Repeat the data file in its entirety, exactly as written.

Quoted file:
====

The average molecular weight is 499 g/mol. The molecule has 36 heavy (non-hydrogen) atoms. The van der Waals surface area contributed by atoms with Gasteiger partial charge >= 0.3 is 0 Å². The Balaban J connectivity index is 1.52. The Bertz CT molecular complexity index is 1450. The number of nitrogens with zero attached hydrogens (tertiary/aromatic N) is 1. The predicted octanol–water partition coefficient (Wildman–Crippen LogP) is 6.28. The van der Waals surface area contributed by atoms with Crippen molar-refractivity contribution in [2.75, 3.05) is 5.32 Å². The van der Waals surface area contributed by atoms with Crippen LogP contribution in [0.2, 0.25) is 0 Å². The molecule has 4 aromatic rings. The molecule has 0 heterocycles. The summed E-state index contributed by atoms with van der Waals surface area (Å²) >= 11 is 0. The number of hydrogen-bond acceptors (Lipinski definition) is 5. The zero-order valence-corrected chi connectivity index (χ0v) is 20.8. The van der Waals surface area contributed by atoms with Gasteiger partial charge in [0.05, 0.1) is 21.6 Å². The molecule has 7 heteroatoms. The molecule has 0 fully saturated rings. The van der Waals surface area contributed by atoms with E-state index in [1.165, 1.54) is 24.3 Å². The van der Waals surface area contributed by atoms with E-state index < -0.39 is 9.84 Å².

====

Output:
The average molecular weight is 499 g/mol. The molecule has 36 heavy (non-hydrogen) atoms. The van der Waals surface area contributed by atoms with Gasteiger partial charge >= 0.3 is 0 Å². The Balaban J connectivity index is 1.52. The Bertz CT molecular complexity index is 1450. The number of nitrogens with zero attached hydrogens (tertiary/aromatic N) is 1. The predicted octanol–water partition coefficient (Wildman–Crippen LogP) is 6.28. The van der Waals surface area contributed by atoms with Crippen molar-refractivity contribution in [2.75, 3.05) is 5.32 Å². The van der Waals surface area contributed by atoms with Crippen LogP contribution in [0.2, 0.25) is 0 Å². The molecule has 4 aromatic rings. The molecule has 0 heterocycles. The summed E-state index contributed by atoms with van der Waals surface area (Å²) >= 11 is 0. The number of hydrogen-bond acceptors (Lipinski definition) is 5. The zero-order valence-corrected chi connectivity index (χ0v) is 20.8. The van der Waals surface area contributed by atoms with Gasteiger partial charge in [0.05, 0.1) is 21.6 Å². The molecule has 7 heteroatoms. The molecule has 0 fully saturated rings. The van der Waals surface area contributed by atoms with E-state index in [1.165, 1.54) is 24.3 Å². The van der Waals surface area contributed by atoms with E-state index < -0.39 is 9.84 Å².